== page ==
Logansport Pharos-Tribune from Logansport, Indiana on May 1, 1891 · Page 4
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May 1, 1891

Logansport Pharos-Tribune from Logansport, Indiana · Page 4

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Logansport, Indiana
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Friday, May 1, 1891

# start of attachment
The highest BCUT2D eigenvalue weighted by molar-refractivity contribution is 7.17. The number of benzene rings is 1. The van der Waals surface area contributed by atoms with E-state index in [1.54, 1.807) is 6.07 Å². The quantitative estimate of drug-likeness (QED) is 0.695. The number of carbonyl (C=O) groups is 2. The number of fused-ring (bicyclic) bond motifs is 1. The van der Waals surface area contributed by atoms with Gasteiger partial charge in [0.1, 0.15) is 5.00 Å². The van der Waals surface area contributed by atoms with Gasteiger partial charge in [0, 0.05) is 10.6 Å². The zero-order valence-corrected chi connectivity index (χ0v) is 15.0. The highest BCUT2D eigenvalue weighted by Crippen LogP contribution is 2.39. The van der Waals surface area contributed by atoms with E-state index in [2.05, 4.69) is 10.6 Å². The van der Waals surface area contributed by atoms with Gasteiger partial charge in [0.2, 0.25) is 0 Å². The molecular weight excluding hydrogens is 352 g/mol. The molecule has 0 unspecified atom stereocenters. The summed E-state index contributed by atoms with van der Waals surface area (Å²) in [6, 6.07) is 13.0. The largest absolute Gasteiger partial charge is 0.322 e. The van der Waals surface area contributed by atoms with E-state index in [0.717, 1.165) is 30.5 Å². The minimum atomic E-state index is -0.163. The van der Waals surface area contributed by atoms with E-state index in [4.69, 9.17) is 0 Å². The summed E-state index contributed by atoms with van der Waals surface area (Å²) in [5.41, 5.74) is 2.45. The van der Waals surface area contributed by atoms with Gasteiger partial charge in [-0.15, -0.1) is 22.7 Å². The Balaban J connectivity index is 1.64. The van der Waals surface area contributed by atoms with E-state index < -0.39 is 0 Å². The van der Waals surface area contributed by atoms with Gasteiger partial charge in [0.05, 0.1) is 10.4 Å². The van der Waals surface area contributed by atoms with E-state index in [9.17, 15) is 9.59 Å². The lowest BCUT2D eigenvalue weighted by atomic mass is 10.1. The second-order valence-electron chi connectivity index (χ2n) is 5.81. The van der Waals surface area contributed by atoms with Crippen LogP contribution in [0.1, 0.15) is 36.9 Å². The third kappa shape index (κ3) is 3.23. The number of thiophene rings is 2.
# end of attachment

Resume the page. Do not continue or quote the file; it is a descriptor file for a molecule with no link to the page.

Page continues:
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John Gray's 'CORNER" On Standard Corsets. Dr. Warner's Coraline, Dr. "Warner's Health, Dr. Warner's Tandem, Dr. Warner's Nursing. Dr. Warner's Perfection Waist, Jackson°Duplex Corset, Gold Medal Corset, Thomson's Glove-Fitting Corset, Thomson's 'Nursing Corset, Also a full line^of Misses and Children's Corsets and Corset Waists. All the above line of standard Cor- :«ets are guaranteed and sold at the •very lowest prices. P t S. A full line of summer Cor- BCtS. FINE PERFUMES :-:-. AT :-: -: Parvin's :- THE citizeos of Logansport would gain by a change in the control of city affairs. Wise for Councilman in the First ward is an. industrious, consei'va- tive citizen and , will represent that ward witlj ability. Bridge, in the second is a'• careful, competent business man whose vote would always be found in the interest of the , people. Minthorn in the Third is bright, energetic and ambitious and his record would be just what his constituents would approve Of. Hadley in the Fourth is a thorough, experienced business man on whose judgment the Council could rely on all occasions. Truman i» the Fifth deserves re-election. He has always voted for the best interests of the city and has done more for his part of the ward than any councilman it has had for years. A change at the present time and the putting into power of the minority party means a reduction of expenditures and an economical administration. HIS LIFE SPAKED. The Sentence of a Noted Murderer Commuted, Ohio ?-• 12th-st Drug Store. :-: Daily Journal. ' ,*oDll»Iied every day in the week (except Monday) by w. D. PRATT. y, Price per Annum, frlct> «OOO 50 FRIDAY MORNING, MAY 1. BEPUBLICAN CITY TICKET. For'Mayor, •WELDOK 'WEBSTER. For Treasurer, HENRY TOSS. For Cleric, ALBERT SWADESm For Marshal, ' | ICHARLES LUNSFORD,. Tor member Water Works Board, JOHN E. BARNES. For Councllmen, First Ward-JJH.WISE- Second Ward-J.C. BRIDGE. Third Ward—W. D.5IINTHORN. Fourth Ward—J«,C. HADLEY. Filth Ward-L. L. TRUMAN. THE election law specifically says: 'When any town or city shall hold an [election at any other time than a general election, said election shall be in conformity with the provisions :«f this act, except the duties therein : T0q.uired of the county clerk, shall be 'ormed.by the town, or city clerk." Sec. 23 specifies the duties of the county clerk, as follows: "At least seven days before an elec- [itioa to fill, any pebiic office., ,at which. Nke electors of any county are entitled jfcto vote, - the. county clerk of such county shall cause to be published in f«t least two weekly newspapers within county the nominations to office ^certified to him by the governor of State, and also those Sled with county clerk. He shall make no lless than two publications in each of |*ncli newspapers before election; one - j»«of such publications in each newspaper i,*hall be .upon the last day Inpon. which such newspaper is issued fbefore election. Such publication papers rep- fresenting the political parties that at 'fee last . preceding general election !«S8t the largest number of votes in the MState, if such papers there be. Pro- prided, that all cities where a daily |paper 1S printed and published each Ikotice shall also be published in two papers representing such polit- if such there"be. ' The South BeDd Tribune in com- euting on this says: "The law is fective in not having a record pro- |rl«o attached to Sec. 23, permitting eutral or independant papers, where ire is only one in a town .or village print the corporation ticket. ' That the proper,.-common sense< thing to .0, yet the way the law now stands, to iJo so would be as much a violation.,of ,e election law-as. to •remove stamps the election room, buy,-votes or tribe voters. s , ...... .-,' '.-..-. . - • j|~ It would seem that none of the town lections to be held in tfiis county will te legal on account of non-compliaace 1th this law. ' GIBSON, the Democrat candi- for member of the council id the urth ward seems to have scared the publicans up there, otherwise the ournal would not tell such an im- robable story as/appeared ia this rningr issue.—-Pharos.'.. 'Mr. Gibson states that the 'Journal ctly states his position. /But he is rong in his conclusions. He should ork for Mr. Hadley. Taat is the way to down the ring 1 . be THEKE seem to be but little if any opposition to George W. Hoffman, the Democratic candidate for treasurer.— Pharos. • Why this insult tr> Voss, a hard working German who has been employed at the Pan Handle shops for many years? - Peanut Fennoyer. In the early days of the Eepublic, that is, when George Washington was President, Governor Hancock undertook to ignore him when visiting Boston by not calling.. Washington, who always'believed that a" nation was greater than any part of it, did not go near the Governor. After a time the Governor, with the magnificent autograph,' came down and paid his respects to the President. If Governor Pennoyer, of Oregon, had read the incident he would not have remarked that his rank was the same as the President.—-Indianapolis Journal. After- Having /Been Condemned to Death Nine Times Isaac Smith Is Taken to Prison for Life. ISAAC SMITH. Tarlft Pictures. It wUl rejoice the heart of Jerry Simpson to see the Increase of more than 100 per cent. la the price of corn in twelve months. Corn 23.8c. per bushel in 1889. OF A IttvMAHKABLB CASE. COLUMBUS, 0., April SO.—Isaac Smith, tie Pike county murderer, has at last escaped the gallows. G o v . Campbell has announced his final decision in the case. Smith's sentence, by the decision, is commuted t o •life imprisonment in the penitentiary. Smith's case has no parallel. Nine times was the day for his death appointed, and as many times was the course of the law averted. He was received at the penitentiary May 8, 1889. The first day set for his execution was August 23, 18S9, The sentence was suspended by the supreme court August 10, 1SS9, and again fixed by the same, tribunal for March 7, 1890. The governor then suspended the sentence from time to time. Smith's crime was the murder of his cousin, Stephen Skidm%re, in 18SS. The murder was the outgrowth of gambling, in which Skidmore, Smith and two hard characters from Kentucky named Vance participated. The latter have been freely charged with complicity in the crime. HARRISON'S JOURNEY. Th« 50.Oc. perbushell890. It Is evident (hat they are not burning corn for fuel since the McKinley bill was passed. —New York Press. Sot a Tax on tlie Consumer. The McKinley law raised the duty on sheetings and shirtings one-half of a cent. But to-day they are lower at the mills than one year ago. The Tribune and other free trade organs in noting the fact should mention at the close "the tariff is a tax on the consumer."—Inter Ocean. Labor Question** ia Politic**, General Clarkson, the new president of the Republican National League, says the labor question will figure in the next national campaign.—Memphis Appeal Avalanche. CONFIDENCE RESTORED. Arrangement* Made to Settle All OQt- •tanding Trades with "Old Hutch."— The Missing- Speculator Hnown to J3« Traveling^ In the South. CHICAGO, April SO.—About one minute before business commenced on the board of trade Secretary Stone made the announcement from the gallery that all open trades with B. P. Hutchinson were to be transferred to C. B. Congdon. Confidence immediately took the place of a very general fear which had' existed amongst the members, who with a continuation of yesterday's uncertainty expected further complications in their business. The transfer, to Mr. Congdon of such trades, as. are still open with Mr. Hutchinson is simply in the nature /of a guarantee that no one shall suffer pecuniarily from the absence of the old speculator. Homer D. Russell, of the commission firm of Russell & Barrel 1, said Wednesday afternoon: "Mr. Hutohinaoa. has bought unfl sold through us during the last few months 1,000,000 bushels each ot wheat and. corn. In these transactions ho lost not more than J5.000. I es- •tlmat« his..losses during the last fourteen months at 'not !ess than 52,000,000. The largest aiaount lost by him in one deal -was 1250,000, when he acted as the Chicago broker for Sawyer & Wallace when they attempted to corner pork. Since then his losses have been very heavy, although his present financial condition, in my opinion,; has been grossly exaggerated. .We pluce his obligations at J3EO.OOO and his available assets at $250,000, represent- .Inga net loss of £100,000. I am informed that abput four months ago he settled J600.000 on his wife and youngest son, retaining for his own use about m>,oOO, all of which I believe ha has lost since that tlmo." . Dispatches f rom Evansville, Ind., and IJashville, Tenn., state that Mr. Hutchinson had been recognized while passing through those cities on a southbound train. It is known on leaving Chicago he purchased a ticket for Pensacola, Fla, The announcement of the great speculator's disappearance and. probable failure created a flttrry on the' board .of- trade .Wednesday morning, and the market suffered a decided decline. Later, on assurances from members of his family that his affairs were all right, the market became easi*. C. L. Hutchinson said that he was not making any? great effort to locate. his father, believing that he was all right and would return to Chicago when he got ready, probably appearing in, his old haunts .as mysteriously as he departed. ' " '" .So yund for the Fair. ALBAXI-, N. Y., April 30.—Thesenate 'has adjourned sine die without having acted on the assembly's amendments to the world's fair appropriation bill, •which is thus killed; President Visits Senator Stanford's Stables—Incidents of tlxe Day. SAN FSASCJSCO, April SO.—President and Mrs. Harrison and party left Saa Francisco at 9 o'clofe Wednesday morning for Palo Alto on a-special train, accompanied by Mayor Sanderson add a committee of San Francisco citizens. Short speeches were made at San Mateo and Redwood City, where a large and enthusiastic crowd had gathered. The president briefly addressed them. Menlo Park was reached at 10 o'clock. Senator and Mrs. Stanford, Senator Felton, Gov. and Mrs. Markham and a party of friends were waiting at the station with carriages. The president, accompanied by the others, then visited the Stanford university buildings and the Palo Alto star- bles and stock farm, SAT; JOSE, Cal., April 30.—The presidential train arrived here at 4 o'clock. The party was given a reception at the Hotel Vendome. DEL MONTE, Cal., April 30.—President Harrison and his party arrived here at 7 o'clock and remained until morning. The "president, when /informed that the Chinese emperor had refused to receive Mr. Blair as the "United States minister, said it 'was news to him. He declined to discuss the matter. HE TOOK FIVE LIVES. A Missouri Man oil Trial lor the Murder of a Woman and Her Four Children. ST.- Lours, April 30.—A dispatch from Trenton, Mo., says that the Howell murder case, on a change of venue from Linn county, opened there Wednesday. Howell murdered Minnie Hall and her four children on January 19, 1889, at their home 5 miles southwest of 'Brockfield, and then, set fire to the house. When the neighbors arrived the entire house was enveloped in flames, but the bodies had not been so far consumed as to conceal the fact that their heads had been split. Snow had fallen and the tracks were followed into Brockfield to a hotel. Howell had entered the hotel only a few moments before the pursuing party arrived and was arrested in his room. He was tried in December of the same year and sentenced to be hanged. The supreme court remanded the case on a technicality. Serious Freight Wreck in Ohio. DAYTON, O., April 30.—A south bound freight train on the Dayton & Michigan railway was wrecked at 9 o'clock a. m. by the explosion of a locomotive boiler as it was rounding the curve at the Narrows, 5 miles, north of here. Jack Foley, fireman, was fatally scalded; 0. W. Wood, brakeman, had left leg and foot badly scalded; Jacob Ike, left side and leg scalded, not seriously. Trains were all delayed several •hours.', End of » St'rihe. DETROIT, Mich., April 30.—The strike at the Michigan car shops is practically over. Over 300 of the employes applied for work which was immediately given to them. The men continued to come in in twos and threes and were immediately assigned to. their various departments. Every department is with more or less men. A Millionaire Drops Dead. MADISON, Ind., April 30. —Peter Weber, aged 59, proprietor of the great Phoenix Hill brewery at Louisville, Ky., and Union brewery of Madison, fell suddenly dead of cerebral hemorrhage Wednesday evening at his home in this city. He was worth, 82,000;000, and leaves a wife and seven children. STATE NEWS. Telegrams of Especial Interest to Indianians. Lived 100 Year*. INDIANAPOLIS, lud., May 1. — James Hubbard-' died Wednesday night at Mapleton,-aged 100 years/ He was born in Sussex-county,'Del.', in. March, 17S5, two years before the adoption of the ' general constitution and four years before George Washington was elected president of tie United States. At the breaking out of the war of.,1812. he enlisted as a ranger, and up to the time of his death drew a pension of S96 a year. He was married in 1809. His wife died twenty- six years ago, at the age of 77. Of tea children, five whose ages range from 70 to S3 years survive. His descendants number 150, and cover five generations. Eubbard comes of a family remarkable for their longevity. His father died in 1848, one month less than 100 years old, and hisjgrandfather lived to be 105. V Indhum Millers In Convention. EVASSVII,I,E, Ind., May 1. — The second and the last day of the fourth annual convention of the Indiana Millers' association began in the Business Men's association -hall at 9 o'clock Wednesday morning. Several interesting papers were read and discussed, after which a number of resolutions were offered and adopted among which was one that the State Millers' association memorialize the national convention which meets in New York to take steps to' have the interstate commerce law changed so that the ocean rates be added to the inland charges. It is claimed that this will protect all shippers against organized robbers in New York and other seaport cities, who thieve off the producers of the •west. Collided in the Station. INDIANAPOLIS, Ind., May 1.—There was a terrific collision a few minutes before midnight between two locomotives in the Union passenger station. A runaway Big Four freight engine which escaped from the shops in the eastern suburbs 1 while going 40 miles an hour crashed into a Lake Erie & Western switch engine which was attached to an express and baggage car. The wreck of both engines was complete, and the baggage and express car was badly shattered: Dave Hall, engineer of the Lake Erie & Western engine, had his arm broken. The occupants of the express car were badly shaken up. The damage will aggregate from 810,000 to 812,000. Sensational Death at La Porte. LA POBTE, Ind., May 1.—This city is much excited over the mysterious death of John Schmitt,. a prominent farmer who resided a few miles south of this city. He was found early Wednesday morning by the roadside a short distance from his home lying under his horse, dead, with his neck broken, face crushed and several ribs broken. There are many theories as to the cause of his death and the authorities are investigating the matter. Highest of all in ;Leaveniog Power.—¥. S. Gov't Report, Aug. 17, 1889. PURE Singular Suicide at Fort Wayno- FOHT WAYNE, Ind., May 1.—Henry Keller, a well-known German citizen, "while eating supper Wednesday evening suddenly drew a revolver and committed suicide in the presence of his family. The bullet entered the fore 1 - liead, lodging- in the brain. Death re- snlted instantly. No cause can be assigned for the deed, as Keller seemed in high spirits a moment before- He leave* a large family in comfortable circumstances. Nipped by the Frost. WABASH, Ind., May 1.—A blighting frost has done incalculable damage to the fruit in northern Indiana. The weather Tuesday night was extremely cold and it is believed that fully one- half the fruit buds have been killed. Clover and vegetables were badly hurt, -but the wheat and oats are uninjured. The outlook indicated the largest crop of fruit ever grown in this section, but the crop is now certain to be very short. Fifteen Valuable Horses Burned. INDIANAPOLIS, Ind., May 1. — The large barns on the farm of Henry Ear- rows, located on the BrookvilJe pike, near Coviagton,: were burned early Wednesday morning. Ffteen fine horses, a number of vehicles and a large amount of machinery were also destroyed! It is supposed to have been the, work of incendiaries. The loss ia not known. FACTS BRIEFLY STATED. At New York Wednesday §250,000 in gold was taken for shipment to Europe, and $200,000 for Cuba. Ygnacia Mejia, the Mexican minister of war and a member of the Pan- American congress, is dead. The annual regatta of the Iowa Am- atuer Rowing association will, be held at Spirit Lake, July 14 and 1,5. JohA Johnson was killed at Reed City, Mich.,-by being struck by a piece of an emery wheel which had burst. A plant for the manufacture of gun cotton, is soon to be established by the government in central Pennsylvania. The 13-year-old daughter of G. Thompson, of Dell Eapids, S. D., was crushed to death in a windmill Wednesday. i James Gamble, of the old firm of Proctor & Gamble, soap manufacturers, died at Cincinnati, Wednesday, aged S8 years. 'ioni Hart, the second one of the colored men shot in the jail at Monroe, •Mich;, on Monday by Turkey Tedder, has died.of his injuries. Gen. John W. Foster, .who has been in Madrid as a special envoy to negotiate, a reciprocity treaty - with Spain, reached New York Wednesday on his way to Washington. At Denver, Col., Wednesday night the jury in the Milling-ton murder casa returned a verdict of not guilty. The trial, lasted ninety days, during which time 126 witnesses were examined. Wednesday the Empress of India, the first o'f the Canadian Pacific line steamers, arrived at Victoria, B. C., exactly 10 days, 4 hours and 3(5 minutes from Yokohama, the quickest trip on record. Tin-plate manufacturers of the United States met in New York Wednesday and formed a temporary organization. A permanent organization will be perfected at Pittsburgh May 20. Wesley Crayton (colored) secured judgment in the circuit court at Vioks- burg, Miss., for 82,000 damages against the Louisville, New Orleans & Texas railroad. He had been ejected from one of the company's trains. The British ship Lansdowne, which sailed from Hokodate, Japan, 199 days ago for New York, has been -given up as lost. She was commanded by Capt. Newcomb, and carried a crew of about forty men. She was loaded with sulphur. The American Tariff league held its annual banquet Wednesday night at New York, • over 500 persons being present. Speeches were made by Vice President Morton, Secretary Noble, 'Maj. McKinley, Senator Dolph. and others. ^^^ THE MARKETS. Grain, Provisions. Etc. CHICAGO, April SO. FLOUH—Steady. Spring.Wheat patents, 85.26 @6.00; bakers', W.?5@5.00; Winter Wheal Flour, S5.15®5.25 for patents and $4.75:35.00 ior straights. . WHEAT—Ruled weaker. No. 2 cash about «l.QBV4@l.005£; May, 81.05^211.00^, and July, Hanged by a Mob. PEANKLI.V, Tenn.,, April 30.—An unknown negro quarreled with a circus employe Wednesday night and then shot and killed Policeman Davis, who attempted to arrest him. A mob took the negro from -jail and hanged him to a conve&ent tree. Death of ftn Explorer. IxniA^APOi,is,'Ind., April'30.—Earn- est Morris, who distinguished himself as being the first white man to explore the river Amazon to. its head,died here Wednesday after a lonjjiU- ness. From & Catholic Archbishop down to the • Poorest of the Poor all testify, not only to the virtues of ST. JACOBS OIL, The Great Remedy For Pain, but to its superior! !y nvcr all other remedies, ... expressed thus: It Cores Promptly, Permanently; which means strictly, that the pain-stricken seek a prompt relief with no return of the pain, and this, they say, St. Jacobs, Oil.will Kive. This is its oicellence. . .For a Disordered Liver Try BEECHfiM' SPILLS. 25cts. a Box. OF . AXJLi Poisoned by Drinking Water. SAUM STE. MABEK, Mich., -April 80.— The entire .family 'of Louis Marble, eight in all, are at death's' door from drinking poisoned water from' a well long unused. One child died in ten hours after being taken sick and the indications are that at least two of the other cases will prove fatal. Shot, at from Ambush. WABASH, Ind., May 1. — Sanforc Graham, of Sullivan county, was shot at from ambush Monday night while walking along the highway. The ball grazed his back, cutting the skin. Graham was a witness against Stephen Moon in a magistrate's court and had impeached his character for truth. Moon was arrested. BKtett "Himself and 'Ail His Family. PESTH, April SO.—A post office em- ploye murdered his wife, his mother-in law and three children,^ then drowned" himself in the Danube. A Strike Threatened. COLUMBUS, Ind., May 1. — The Cerealine Manufacturing Company of this city has inaugurated an accident insurance scheme in its works which is distasteful to the workmen. They threaten to strike May 2. A Year for Stealing: Potatoes. . PEKU, Ind., May 1.—John Johnson has been sentenced to one year in the northern' penitentiary and to be disfranchised for two years for the theft of a bushel of potatoes while under,the influence of liquor. Stole Two Hams and Got a. Tear for It. GEEESTASTLE, Ind., May 1.—In the circuit. court Linn t Nichols, for- the larceny of a couple of hams from" his neighbor's smokehouse, was sentenced to one year's imprisonment at Jeffersonville. A Footpad Sentenced. INDIANAPOLIS,: Ind., May 1. — John Patterson, a footpad and safe-blower, has been sentenced to prison, for seven years. CORN—Was fairly active and higher. No. i und No. 3, 68!<j©6D!4c; No. 2 and No. 3 Yellow, 70®71c; May, 65?£&8?V4c; July, OATS—Active and higher. No. 2, May, 61?i<a52!4c; July, 46>i®48!-|c. SampleU higher. No. 3, 52@5Sc; No. 3 White, 542 660; No. 2, 53QiM!/,c; No. S White, 55®57c. RYE— Slow and easy. No. 3 cash, S2383oi April, 82c, and Mny, 83c. Samples, 8S@85c foi No. 3, and. 80@S2c for No. 3. BARLEY—Quiet and steady. Good malting, 75®78c; common to fair light weight, 70®73c. MESS PORK—Trading moderately active and .prices ruled higher. Prices ranged at $12.70(8 12.80 for cash; 8l2.87W@12.83ii for May; 813.02M -©13.15 for July, and MS.37n@l3.47tf forSeptem her. LARD—Market moderately active and prices higher. Quotations ranged at *6.75@6.77!4 foi cash; 86.7506.77^4 for May; 87.00@7.05 foi July, and S7.27tf@7.S2!4 for September. BDTTER—Creamery, 24®S7c; Dairy, l6@3Zc; Packing Stock, 6®18c.. '.. POULTRY—Live Chickens, 10®10&cper lb,; Live Turkeys, 9@13cper lb.; Live Ducks, 9® lie per lb.; Live Geese, 83.00fii4.00 per doz. OILS—Wisconsin Prime White, So; Watei White, 8!4c; Michigan Prime•White, 9&c; Water White, lO^c; Indiana Prime White,. 9?ic; Water White, '10c; Headlight, 175 test, fl&c; Gasoline, 87 deg's, 14c; 74 deg's. 9c; Napb- tha, S3 deg's, 7&c. LTQUORS—Distilled Spirits ruled firm at II10 per gal. for finished goods. NEW YOSK. April 30. WHEAT—Was weak and Ji@f{c lower OB the Hutchinson trouble, but afterward it was reported that a responsible party had assumed his contracts and prices advanced £@i;ic; May, ll.15yan.16tf; June, Z1.13%<»1.14',4; July, 81.11@1.12!i; August, »l.07J4<;l.OSJt; September, «1.06@1.07; October, Si,06®:.06H; December, »1.06J£@1.07» ; May, ('92), tUOX@l.HM. CORK—Opened Sic lower, but recovered 1-jjo, now firm; No. 2, 81j4@S3c; steamer mixed, 79Q 81c. OATS—Quiet; firmer. Western, 50@70c. PBOVISIONS—Beef—Firm;, extra mess, 89.50 ©10.00; family, 811.50©12.75.. Pork — Steady, dull; new tness, <13.75@14.50; old mess, $12.00 ®18.50; extra prime, $11.750112.25. Lard—Quiet, steady; steam-rendered. 86.95. . •. CLEVELAND.O., April30. PETROiEHM—Quiet; standard white, 110 deg. test, Sj^c; 74 deg. gasoline, 8'/4o; 86 deg. gasoline, 12c; 63 deg. naphtha, 6J4o. , Live Stock. CHICAGO, April 30. CATTLE—Market rather active. -.Quotations ranged at $5.80®6.55 for choice to , fancy ship-, ping Steers; $5.093(5.75 for good to' choice do.; 84.30©4.90 for common to fair do.;!»3.50@ 4:25 for butchers'.Steers; K.,60(a3.50 .for-Stockers; «3.0CKS5.25forTexan8; I3.40S4.30 for Feeders ; S1.50.S4.00 for Cows; $1.50^3.50 for Bulls, and I2.50O4.50 for Veal Calves. HOGS—Market active and firm. Prices 5@10a higher. Sales ranged at ?3.10@4.S5'for Pigs; M.5p®5.00 for light;. $4.55@4.75 for rough packing; J4.WgiS.05 for mixed, and «4.80®6.10 for aeary packing and shipping lots. Condensed R. R. Time-Tables, PIttslmrg, Cincinnati, Chicago it; St. Louis Rj > (CENTRAL TnDC,) ARRIVB Bradford Division . LKAVB 'i-M&m* ----- Easte nExpress...... iKWim* ia6pm*.......-..F-sttine......... 155 pm« " 4:20 p mt ..... Accommodation....... 8:00 ami 9:46 aniT.MarlonAceomjuodatlon. 4:80 p ml - Biehmond Division, 8:00 am*. ...Might Express ....... liflSam' 11 JO a mf ..... Accommodation ....... 5:53 a mf 1:30 p m*...,DayExpress.... ____ l:25om* 11 :20pmt..... Accommodation ...... 2:80 pint Indianapolis IHvislon. , 2:208 m*....NightEicpresg ...... , li£5am» ISO p m*....DayExpres8.. ...... 125 pm» Chicago IMvtglOB. 12:40 am*.... Night Express.'........ 8UO a m» ' 1:05 pm» ........ fast Line ....... .. i:25pm« l:47pm* ............ Fast Line ...... . ..... l:47p m* I150a mf.... .Accommodation, ..... 4;30pmt 7J5pmf ..... Accommodation...... sasamt ' (State Une DivlBlou. 1:30 p mf.... Mall and Express.'..., g:80 a.mt 7rfSamf ....... ..Express...... .;736pm» lldSamt ....... Local-Freight.. ..... 1130 ami ' Trains marked * run dally, TralDs marked f run dally eicept.SUDdar. •- SOUTH BOTKU. Local Freight ............. — .t... ............ Terre Haute Express .................... ..... 7^5 a n> Mall Train ..... .......... ....... . ........... ..._. MOpm KOBTH BOUND. ' ... Local Frdght... -------- ;...:...„.: ......... .... 5:00 am Mall Train.....™ ......... . ........ ;,.....;.....10:46am South Bend Express ......... ......... ..... ___ 8:45 p m, Through Freight ................ : -------- ..... SSSpm Close connections for Indianapolis Tla-Oollai now made by all our passenger trains.—,!, C. Edgworth, agent -,, •-.•• ,-•• , ; ., Wabaxh Railroad. EAST Bomn>. New York Expres, <2atIy......-~ ....... . . . .-. 25S a m- ' Ft Wayne (Pas.) Accra, .except Sunday 8:18 am Kan City <t Toledo Ex;,except Sunday 11:16 a ny '•• . Atlantic Express, daily. .................... 4.-06,pm Accommodation Frt,, exceptSunday. B-.26 p'ra WEST SOUND, Pacific Express, dally ...... ... ___ .......... . 7:52 a m Accommodation Frt. , except Sunday: .12*15 p m Xan City Ex., except Sunday _____ . ...... . SrIE p m Lafayette(Pas) Accm., except Sunday 6:03 pm : St. Louis Ex, daily ....... ..-. ...... ._...1032 p m Eel R-Ivcr Dlv., Lograngport, We«t Side .: Between Iiocim«port and ClilU. BAST BOOHD. Accommodation, ex. Sunday, Leave. .10.00 am Accommodation, ex. Sunday, Leave., 4:40 pm • "WEST BOT7MD. Accommodation, ex. Sunday, Arrive.. SiO a m Accommodation, ex. Sunday, Arrive- 4aO p «i W ASTED a lew persons in each' place-to do writing at home. Enclose lOc. for 400 page- book with particulars to J. H. Woodbury, Statlan D, New York City. . . .. ocffildly prod a, Araro S. T. 1VI17 M Wanted; salary and expenses. 1*1 Jul" nent place. Apply at- once. Brown Bros. Co., Nurserymen, Chicago Perma- rown a2d2m Q ALESMAN.—An energetic man wanted to push Oour manufactures on tWs ground: One of our agents earned $5,200 last year. Address, P.O. Bor 1371, New York. . •.- ,-•-;-. ^ C--. : , di '" Volt MfiTlb'O Teaches its students a V dit/JillilC O trade aud then start* __-,,-.--. -.._ tliom In railroad service. SCHOOL OF Send for circulars; : VALENTINE BROS., fTr * \TnPI7Tv T^ 0 or flwee good men W All iJ-ii/ to represent our wall known . bouse for town and city trade; local' and traveling. , 8100 and expenses per month to therlgh- • man. APBly qnicls. stating .age. . li. I*:, Kay. <k Co.. nurserymen, Florists und Seedsmen, 'St Eaul, Ml n. (This house Is responsible.) tolm L '' Lake .Maxenuckee tind.)Proper|y The finest furnished cottage on 1 the' Lake'rcon- ' talnlEg.7 large rooms and cellar. -Verandah on . three sides of house, 10 feet wide. 'Two, 2 inch flowing wells.; Fine two'.story, boat ;-uouse, • of • which the first story Is of- stone. , Also other cut buildings, beautiful grounds, about 12 feet above water line -with.large groveand lawn. Size ot lot 137V> feet on the Lake by -160 feet deep..- Stone seawall entire frontage. ThJsjiroperty Is .on .the, best side o' the Lake only ten minutes walk from t . . Eallroad Station, or three minutes-: -ride • on-" steamer. .All buildings and .other Improvements -, are newand first class,' Will be sold .furnished' complete. For price and terms address EDWARD SCHURMANN, No. 6 Odd Fellows Hall, Indianapolis, Ind. apr21dl»>